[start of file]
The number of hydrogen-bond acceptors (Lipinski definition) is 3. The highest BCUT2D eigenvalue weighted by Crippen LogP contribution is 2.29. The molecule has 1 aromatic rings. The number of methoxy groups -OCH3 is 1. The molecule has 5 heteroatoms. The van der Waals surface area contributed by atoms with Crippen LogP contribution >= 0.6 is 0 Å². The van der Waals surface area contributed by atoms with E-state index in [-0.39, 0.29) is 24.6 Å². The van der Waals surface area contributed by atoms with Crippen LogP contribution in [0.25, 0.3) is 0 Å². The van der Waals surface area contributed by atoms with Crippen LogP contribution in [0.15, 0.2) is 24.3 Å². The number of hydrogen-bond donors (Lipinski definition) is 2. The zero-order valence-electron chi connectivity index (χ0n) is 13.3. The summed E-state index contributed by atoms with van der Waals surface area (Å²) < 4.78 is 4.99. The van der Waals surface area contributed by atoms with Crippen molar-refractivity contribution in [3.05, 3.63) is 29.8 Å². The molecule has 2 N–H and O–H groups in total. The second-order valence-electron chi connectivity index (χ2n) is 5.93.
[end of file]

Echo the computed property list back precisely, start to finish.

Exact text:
The number of hydrogen-bond acceptors (Lipinski definition) is 3. The highest BCUT2D eigenvalue weighted by Crippen LogP contribution is 2.29. The molecule has 1 aromatic rings. The number of methoxy groups -OCH3 is 1. The molecule has 5 heteroatoms. The van der Waals surface area contributed by atoms with Crippen LogP contribution >= 0.6 is 0 Å². The van der Waals surface area contributed by atoms with E-state index in [-0.39, 0.29) is 24.6 Å². The van der Waals surface area contributed by atoms with Crippen LogP contribution in [0.25, 0.3) is 0 Å². The van der Waals surface area contributed by atoms with Crippen LogP contribution in [0.15, 0.2) is 24.3 Å². The number of hydrogen-bond donors (Lipinski definition) is 2. The zero-order valence-electron chi connectivity index (χ0n) is 13.3. The summed E-state index contributed by atoms with van der Waals surface area (Å²) < 4.78 is 4.99. The van der Waals surface area contributed by atoms with Crippen molar-refractivity contribution in [3.05, 3.63) is 29.8 Å². The molecule has 2 N–H and O–H groups in total. The second-order valence-electron chi connectivity index (χ2n) is 5.93.